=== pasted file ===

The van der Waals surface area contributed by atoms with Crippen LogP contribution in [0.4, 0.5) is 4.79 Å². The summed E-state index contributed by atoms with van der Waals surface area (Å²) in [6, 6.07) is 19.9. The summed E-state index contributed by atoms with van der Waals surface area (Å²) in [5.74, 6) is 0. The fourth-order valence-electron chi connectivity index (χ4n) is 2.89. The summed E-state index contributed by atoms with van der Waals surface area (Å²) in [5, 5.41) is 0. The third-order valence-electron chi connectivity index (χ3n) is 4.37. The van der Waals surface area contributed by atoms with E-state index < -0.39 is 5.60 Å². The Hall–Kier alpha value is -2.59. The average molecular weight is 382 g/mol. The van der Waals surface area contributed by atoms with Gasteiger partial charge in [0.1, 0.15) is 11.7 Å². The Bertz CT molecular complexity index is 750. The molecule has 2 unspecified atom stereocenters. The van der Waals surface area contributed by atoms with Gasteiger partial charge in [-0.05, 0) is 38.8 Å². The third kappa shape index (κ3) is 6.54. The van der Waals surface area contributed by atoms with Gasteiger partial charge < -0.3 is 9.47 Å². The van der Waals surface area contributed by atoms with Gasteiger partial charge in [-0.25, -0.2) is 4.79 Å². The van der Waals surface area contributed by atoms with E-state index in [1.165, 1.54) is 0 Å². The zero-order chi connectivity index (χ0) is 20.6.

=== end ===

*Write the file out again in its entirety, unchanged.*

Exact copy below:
The van der Waals surface area contributed by atoms with Crippen LogP contribution in [0.4, 0.5) is 4.79 Å². The summed E-state index contributed by atoms with van der Waals surface area (Å²) in [6, 6.07) is 19.9. The summed E-state index contributed by atoms with van der Waals surface area (Å²) in [5.74, 6) is 0. The fourth-order valence-electron chi connectivity index (χ4n) is 2.89. The summed E-state index contributed by atoms with van der Waals surface area (Å²) in [5, 5.41) is 0. The third-order valence-electron chi connectivity index (χ3n) is 4.37. The van der Waals surface area contributed by atoms with E-state index < -0.39 is 5.60 Å². The Hall–Kier alpha value is -2.59. The average molecular weight is 382 g/mol. The van der Waals surface area contributed by atoms with Gasteiger partial charge in [0.1, 0.15) is 11.7 Å². The Bertz CT molecular complexity index is 750. The molecule has 2 unspecified atom stereocenters. The van der Waals surface area contributed by atoms with Gasteiger partial charge in [-0.05, 0) is 38.8 Å². The third kappa shape index (κ3) is 6.54. The van der Waals surface area contributed by atoms with Gasteiger partial charge < -0.3 is 9.47 Å². The van der Waals surface area contributed by atoms with Gasteiger partial charge in [-0.25, -0.2) is 4.79 Å². The van der Waals surface area contributed by atoms with E-state index in [1.165, 1.54) is 0 Å². The zero-order chi connectivity index (χ0) is 20.6.